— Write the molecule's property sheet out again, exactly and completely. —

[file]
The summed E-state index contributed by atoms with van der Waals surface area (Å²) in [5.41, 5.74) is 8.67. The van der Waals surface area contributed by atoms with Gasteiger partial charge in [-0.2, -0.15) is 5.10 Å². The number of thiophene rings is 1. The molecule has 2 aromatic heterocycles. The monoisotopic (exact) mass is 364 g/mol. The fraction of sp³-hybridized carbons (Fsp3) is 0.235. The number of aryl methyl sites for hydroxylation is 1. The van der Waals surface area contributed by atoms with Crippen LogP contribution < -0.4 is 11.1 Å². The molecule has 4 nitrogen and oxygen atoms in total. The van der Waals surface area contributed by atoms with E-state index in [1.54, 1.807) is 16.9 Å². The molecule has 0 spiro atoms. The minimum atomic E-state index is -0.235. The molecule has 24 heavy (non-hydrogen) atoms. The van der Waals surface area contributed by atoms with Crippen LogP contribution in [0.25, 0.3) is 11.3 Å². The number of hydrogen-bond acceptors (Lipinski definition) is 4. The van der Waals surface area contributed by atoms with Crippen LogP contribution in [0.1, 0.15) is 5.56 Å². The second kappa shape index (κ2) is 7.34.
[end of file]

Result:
The summed E-state index contributed by atoms with van der Waals surface area (Å²) in [5.41, 5.74) is 8.67. The van der Waals surface area contributed by atoms with Gasteiger partial charge in [-0.2, -0.15) is 5.10 Å². The number of thiophene rings is 1. The molecule has 2 aromatic heterocycles. The monoisotopic (exact) mass is 364 g/mol. The fraction of sp³-hybridized carbons (Fsp3) is 0.235. The number of aryl methyl sites for hydroxylation is 1. The van der Waals surface area contributed by atoms with Crippen LogP contribution < -0.4 is 11.1 Å². The molecule has 4 nitrogen and oxygen atoms in total. The van der Waals surface area contributed by atoms with E-state index in [1.54, 1.807) is 16.9 Å². The molecule has 0 spiro atoms. The minimum atomic E-state index is -0.235. The molecule has 24 heavy (non-hydrogen) atoms. The van der Waals surface area contributed by atoms with Crippen LogP contribution in [0.25, 0.3) is 11.3 Å². The number of hydrogen-bond acceptors (Lipinski definition) is 4. The van der Waals surface area contributed by atoms with Crippen LogP contribution in [0.1, 0.15) is 5.56 Å². The second kappa shape index (κ2) is 7.34.